Tom and Viv is based on the play by Michael Hastings and stars Academy Award nominees Willem Dafoe and Miranda Richardson in the title roles. It tells the story of the union of T.S. Eliot and Vivienne Haigh-Wood whose romance, like that of Auguste Rodin and Camille Claudel, failed to equal their strong artistic collaboration.
Tom and Viv met at Oxford in 1914 and embarked on a whirlwind courtship which concluded in their elopement. The tow were from two different worlds and sought, through each other, a departure from their present circumstances. Viv offered Tom an entry point into a respectable English family, while Viv sough, through Tom, and exit from the "stuffy, superficial" quality of her world.
Wood was a truth seeker whose anti-establishment views and strong personality were not in keeping with the ideal for a woman of her era. Add to that her debilitating hormonal imbalance which was exacerbated by the ineffective medical treatments (Morphine, ether and alcohol-based tonics) and you've got a character that society labeled "morally insane." She was involuntarily committed to an insane asylum. Once institutionalized, she had no right of appeal and was at the mercy of her guardians (Eliot and her brother, Maurice) to petition for her release. In the decade that she spent in the asylum, neither of the two men eve intervened on her behalf nor did they follow her treatment history or state of mind through the years.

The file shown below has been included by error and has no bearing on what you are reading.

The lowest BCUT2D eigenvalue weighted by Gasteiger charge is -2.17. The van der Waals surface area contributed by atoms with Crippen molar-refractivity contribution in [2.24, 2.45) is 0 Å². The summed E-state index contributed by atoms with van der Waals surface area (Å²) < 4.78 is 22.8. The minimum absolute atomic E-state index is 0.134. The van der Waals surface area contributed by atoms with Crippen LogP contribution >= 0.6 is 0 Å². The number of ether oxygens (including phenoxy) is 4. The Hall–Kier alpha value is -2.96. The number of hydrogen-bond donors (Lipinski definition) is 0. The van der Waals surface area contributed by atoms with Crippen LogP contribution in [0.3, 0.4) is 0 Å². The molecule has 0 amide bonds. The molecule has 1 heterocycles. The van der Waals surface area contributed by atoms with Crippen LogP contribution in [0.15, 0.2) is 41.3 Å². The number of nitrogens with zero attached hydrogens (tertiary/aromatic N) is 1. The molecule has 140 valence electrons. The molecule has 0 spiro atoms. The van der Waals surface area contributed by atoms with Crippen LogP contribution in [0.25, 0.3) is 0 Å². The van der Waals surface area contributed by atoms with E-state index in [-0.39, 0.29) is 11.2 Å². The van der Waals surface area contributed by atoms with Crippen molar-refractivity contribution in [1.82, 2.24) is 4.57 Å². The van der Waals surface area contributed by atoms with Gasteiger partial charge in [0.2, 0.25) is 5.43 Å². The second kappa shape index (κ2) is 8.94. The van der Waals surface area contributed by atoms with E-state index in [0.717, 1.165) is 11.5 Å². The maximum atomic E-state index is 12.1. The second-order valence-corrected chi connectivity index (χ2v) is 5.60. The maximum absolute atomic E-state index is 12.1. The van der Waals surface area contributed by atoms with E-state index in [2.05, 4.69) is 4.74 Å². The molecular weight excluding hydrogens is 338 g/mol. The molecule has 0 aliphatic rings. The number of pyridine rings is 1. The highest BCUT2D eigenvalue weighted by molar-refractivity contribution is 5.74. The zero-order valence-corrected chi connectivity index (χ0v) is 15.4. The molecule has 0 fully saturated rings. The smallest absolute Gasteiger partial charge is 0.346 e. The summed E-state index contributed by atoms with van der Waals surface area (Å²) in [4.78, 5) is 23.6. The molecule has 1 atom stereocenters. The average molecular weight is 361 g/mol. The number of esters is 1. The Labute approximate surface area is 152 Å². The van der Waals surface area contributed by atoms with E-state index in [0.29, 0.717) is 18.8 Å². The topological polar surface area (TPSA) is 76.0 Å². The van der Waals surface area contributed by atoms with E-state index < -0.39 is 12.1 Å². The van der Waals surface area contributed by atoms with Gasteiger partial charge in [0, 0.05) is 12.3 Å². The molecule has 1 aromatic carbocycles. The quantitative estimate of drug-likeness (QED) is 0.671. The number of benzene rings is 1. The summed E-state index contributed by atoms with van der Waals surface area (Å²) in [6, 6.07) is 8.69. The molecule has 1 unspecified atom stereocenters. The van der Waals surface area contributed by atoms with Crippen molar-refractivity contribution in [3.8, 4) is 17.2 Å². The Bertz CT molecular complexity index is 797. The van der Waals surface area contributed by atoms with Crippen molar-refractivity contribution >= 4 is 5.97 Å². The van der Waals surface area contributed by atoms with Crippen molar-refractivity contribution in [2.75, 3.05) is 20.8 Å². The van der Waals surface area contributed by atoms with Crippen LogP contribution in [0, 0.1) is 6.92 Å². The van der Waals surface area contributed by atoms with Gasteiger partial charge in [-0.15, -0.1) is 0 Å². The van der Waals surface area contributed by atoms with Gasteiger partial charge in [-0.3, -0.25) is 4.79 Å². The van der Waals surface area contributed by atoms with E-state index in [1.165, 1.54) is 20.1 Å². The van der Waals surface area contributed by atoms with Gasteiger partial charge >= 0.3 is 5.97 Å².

Richardson was the first choice for the role of Viv, Director Brian Gilbert elaborates. "Miranda has that capacity to be both strong and very weak..."
Dafoe is also excellent as Eliot, an extremely formal man who was considered "the only man to wear a four-piece suit." Dafoe initially considered himself too unlike Eliot to effectively portray him but was happy to immerse himself in Eliot's character.
Rosemary Harris is wonderful as Viv's mother, Rose Haigh-Wood.
Through telling the intimate story of Eliot's first marriage, Hastings feels that he has gained new insight into the literary legend. The story reveals Eliot to be, in Hastings' words, "a very vulnerable soul who was deeply marked by an extraordinary relationship." Much as Eliot firmly believed in the separation between artist and his art, it is apparent that he was very much inspired by the passion and turmoil he experienced.
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